Fan worship is the bedrock of music industry economics, but it is rare to see it coming from the other side of the monitors. However Def Leppard singer Joe Elliott has for many years openly sung the praises of the influence Mott the Hoople and Ian Hunter has had on his musical life, and can regularly be seen guesting on stage.
A few years ago he took this hero worship even further by assembling a like minded band of musicians – chiefly from the Quireboys, and let’s face it Mott were one of their key influences, second only to the Faces and Stones – to promote some of the less well-known gems in the Mott catalogue, and the Down ‘n’ Outz were no one-off vanity project as they have returned with a new album and tour.
Even the modestly sized Garage was not full however, leaving me to wonder what the demographic is for this project and whether it falls between two stools.
Joe’s more recent patronage has been bestowed on support artists Vega and indeed his song 10x Bigger than Love was included in their live set, sounding very much like his parent band. Indeed Vega share the Leps’ ability to marry hard rock to infectious pop hooks, and opener ‘Kiss of Life’ was a statement of intent with a big ‘who-oah’ at the end of the chorus and super confident Nick Workman attacking some falsetto notes.
A cramped stage did not assist the way the six piece presented themselves, but It was encouraging to see a few fans in Vega T-shirts and the irony was that their 45 minute support slot proved nearly twice as long as a recent headline show in the Garage’s upstairs bar where a curfew led to the plug being plugged.
There was a good spread of catchy songs from all three albums including ‘Gonna Need Some Love Tonight’ and ‘Wherever We Are’ from the new album. More than before, I was also struck by the way the guitar solos from Marcus Thurston – both playing and looking like a junior Neal Schon- gave a more metallic edge to their sugar coated hooks.
Photo: Darren Griffiths
The set ended in fine style with ‘White Knuckle Ride’ with Bon Jovi-esque catchiness, ‘All Or Nothing’ whose ‘Give It, Live It’ bridge lent itself to the live environment, and during ‘Hand In the Air’ Nick got the crowd to do likewise and even went on a sortie into the crowd which seems to be increasingly commonplace for bands these days. It was an impressive set that hopefully will have won new admirers as they continue their steady rise.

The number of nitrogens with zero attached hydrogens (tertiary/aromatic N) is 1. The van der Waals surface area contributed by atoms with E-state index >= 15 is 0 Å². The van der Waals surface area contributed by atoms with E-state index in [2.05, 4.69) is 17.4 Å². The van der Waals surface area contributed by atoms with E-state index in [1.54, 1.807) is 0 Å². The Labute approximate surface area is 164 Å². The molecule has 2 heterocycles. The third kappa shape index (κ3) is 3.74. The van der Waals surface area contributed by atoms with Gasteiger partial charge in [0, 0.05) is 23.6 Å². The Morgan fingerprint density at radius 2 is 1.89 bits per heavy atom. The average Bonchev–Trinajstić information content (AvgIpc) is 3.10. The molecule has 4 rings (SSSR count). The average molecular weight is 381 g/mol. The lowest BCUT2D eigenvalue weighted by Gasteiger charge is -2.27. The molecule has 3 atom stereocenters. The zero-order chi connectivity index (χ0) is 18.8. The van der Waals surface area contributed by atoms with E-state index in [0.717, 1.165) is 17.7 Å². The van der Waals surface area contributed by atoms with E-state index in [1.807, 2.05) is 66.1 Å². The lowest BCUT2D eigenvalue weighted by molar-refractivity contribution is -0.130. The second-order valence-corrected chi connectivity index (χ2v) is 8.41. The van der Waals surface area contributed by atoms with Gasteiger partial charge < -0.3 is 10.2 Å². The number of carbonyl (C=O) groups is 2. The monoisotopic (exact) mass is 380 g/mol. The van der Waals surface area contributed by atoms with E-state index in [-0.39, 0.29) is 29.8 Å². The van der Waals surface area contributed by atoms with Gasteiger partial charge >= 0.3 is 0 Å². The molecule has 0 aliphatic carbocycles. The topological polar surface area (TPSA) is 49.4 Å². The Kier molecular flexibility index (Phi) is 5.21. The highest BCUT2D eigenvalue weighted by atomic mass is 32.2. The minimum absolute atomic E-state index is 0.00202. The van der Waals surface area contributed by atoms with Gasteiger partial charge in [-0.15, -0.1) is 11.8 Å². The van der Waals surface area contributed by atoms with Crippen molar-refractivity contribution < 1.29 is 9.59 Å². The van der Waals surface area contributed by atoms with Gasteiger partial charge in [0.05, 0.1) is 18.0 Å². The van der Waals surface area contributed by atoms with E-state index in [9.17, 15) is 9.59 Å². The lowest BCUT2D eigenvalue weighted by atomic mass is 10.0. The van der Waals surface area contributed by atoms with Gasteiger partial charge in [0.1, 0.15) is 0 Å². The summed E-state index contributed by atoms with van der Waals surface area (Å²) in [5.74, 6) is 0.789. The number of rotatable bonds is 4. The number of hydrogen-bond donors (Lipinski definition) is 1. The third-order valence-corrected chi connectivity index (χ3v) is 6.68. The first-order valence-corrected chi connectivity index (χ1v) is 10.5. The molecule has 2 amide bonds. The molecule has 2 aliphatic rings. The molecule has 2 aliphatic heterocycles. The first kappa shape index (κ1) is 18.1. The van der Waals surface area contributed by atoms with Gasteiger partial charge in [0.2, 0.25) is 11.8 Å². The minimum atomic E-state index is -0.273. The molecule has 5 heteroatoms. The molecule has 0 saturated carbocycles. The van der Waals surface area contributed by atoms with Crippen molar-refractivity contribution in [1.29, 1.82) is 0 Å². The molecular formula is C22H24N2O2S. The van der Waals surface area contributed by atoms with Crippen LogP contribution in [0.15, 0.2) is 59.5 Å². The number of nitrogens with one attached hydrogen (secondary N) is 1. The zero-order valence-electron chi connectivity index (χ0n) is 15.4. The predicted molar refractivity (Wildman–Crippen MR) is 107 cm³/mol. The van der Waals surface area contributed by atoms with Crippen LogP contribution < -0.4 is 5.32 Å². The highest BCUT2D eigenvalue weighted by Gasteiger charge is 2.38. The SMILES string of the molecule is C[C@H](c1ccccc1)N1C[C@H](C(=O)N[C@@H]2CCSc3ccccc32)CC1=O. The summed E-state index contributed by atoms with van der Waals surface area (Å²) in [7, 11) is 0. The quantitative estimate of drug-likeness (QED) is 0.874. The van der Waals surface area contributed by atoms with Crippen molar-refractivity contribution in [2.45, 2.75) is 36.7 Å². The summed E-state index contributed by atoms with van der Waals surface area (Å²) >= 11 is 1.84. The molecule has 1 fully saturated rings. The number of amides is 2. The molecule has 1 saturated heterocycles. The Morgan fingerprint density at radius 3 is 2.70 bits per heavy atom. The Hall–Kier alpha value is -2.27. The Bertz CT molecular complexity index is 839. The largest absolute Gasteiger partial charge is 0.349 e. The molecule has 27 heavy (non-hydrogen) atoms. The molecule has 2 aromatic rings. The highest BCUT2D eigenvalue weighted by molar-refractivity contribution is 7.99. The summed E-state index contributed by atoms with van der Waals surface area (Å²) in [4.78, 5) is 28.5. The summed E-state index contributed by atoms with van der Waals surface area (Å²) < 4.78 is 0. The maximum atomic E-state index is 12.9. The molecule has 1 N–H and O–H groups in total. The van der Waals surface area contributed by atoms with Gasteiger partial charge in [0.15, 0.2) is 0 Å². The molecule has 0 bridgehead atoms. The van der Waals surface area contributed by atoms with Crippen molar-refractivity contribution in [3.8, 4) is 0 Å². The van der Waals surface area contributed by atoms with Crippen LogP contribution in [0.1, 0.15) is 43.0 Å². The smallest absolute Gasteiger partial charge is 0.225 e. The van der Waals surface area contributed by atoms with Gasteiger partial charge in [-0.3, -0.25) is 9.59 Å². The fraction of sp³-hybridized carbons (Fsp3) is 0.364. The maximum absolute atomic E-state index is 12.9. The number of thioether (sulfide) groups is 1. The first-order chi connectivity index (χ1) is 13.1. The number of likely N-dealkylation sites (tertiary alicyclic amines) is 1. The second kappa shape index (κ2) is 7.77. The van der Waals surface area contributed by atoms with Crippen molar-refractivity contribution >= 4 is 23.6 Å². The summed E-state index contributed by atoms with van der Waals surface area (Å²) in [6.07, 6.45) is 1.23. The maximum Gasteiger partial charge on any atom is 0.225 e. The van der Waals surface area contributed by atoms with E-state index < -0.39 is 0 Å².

As on the previous tour the Down ‘n’ Outz started in rather off the wall fashion, Joe Elliott seated stage right at a piano as they opened not with a Mott song but with Elton John’s ‘Funeral For A Friend/Love Lies Bleeding’, and beginning with a lengthy instrumental passage to boot, before some enjoyable keyboard interplay between Joe and Keith Weir.
At this time of year even rock bands are not immune from flu bugs and Joe in particular was struggling manfully, coughing and swigging from water bottles attached to his mike stand. However this in no way detracted from the overall enjoyment.
Switching to guitar, the gig kicked into life with ‘One More Chance To Run’ from the post-Mott project British Lions, but whereas their first album majored on Mott and Ian Hunter works post Hoople’s dissolution, the new ‘Further Adventures Of’ album dips into their prime time catalogue.
In the live environment this made for a more satisfyingly diverse set. ‘Rock And Roll Queen’ and ‘Drivin Sister’ were classic pieces of 12 bar rock safe in the hands of Quireboys members, and it was great to hear tracks like ‘Whizz Kids’ and ‘Overnight Angels’, while the lengthy ‘Storm’ gave Keith full rein to tinkle the ivories.
A special mention should go to Vixen’s Share Ross, who as well as some very stylish bass playing played a big role with Guy Griffin in fleshing out the sound with backing vocals.
One of the other features that came over is the extent to which Joe acts as a curator of Mott and Ian Hunter works, almost with a running commentary on the songs, as when reminding us that the riff on ‘One Of The Boys’ was then reprised by Mick Ralphs for Bad Company’s Can’t Get Enough. However ‘Shouting And Pointing’ was perhaps the one song that did not quite come off as the band struggled to reach the high notes of the chorus.
As Joe returned to piano mid-set one of the highlights was a lengthy epic I confess to have been unfamiliar with, ‘The Journey’, featuring a marvellously soulful long winding solo from Paul Guerin, latterly competing with Joe’s piano. It was interesting to note that whereas lead guitar duties are shared in the Quireboys between him and Guy Griffin, for this show Paul took nearly all the solos.
After another Hunter gem in ‘Who Do You Love’, they closed with what Joe described as a ‘clockwork orange’ double of two of Mott’s more dystopian songs, ‘Crash Street Kids’ and ‘Violence’, the latter’s sinister feel enhanced by some violin playing from Sinead Madden.
So far there had been no concessions to the casual fan with Mott the Hoople hits and I wondered whether this might change for the encores. As Keith plinked away at a piano intro I wondered whether we might be about to hear ‘Memphis’ but there was no compromise, instead a perfectly chosen pair of fun live songs in ‘England Rocks’ and ‘Good Times’ to get the crowd moving about.
Mott the Hoople got a lot of stick on their last tour for playing too many obscurities and taking too long to reach the hits, but on this occasion in the hands of their number one fanboy and such a skilled band of musicians, this was an interesting evening which breathed new life into a fascinating back catalogue.
Review and photos by Andy Nathan, except where stated
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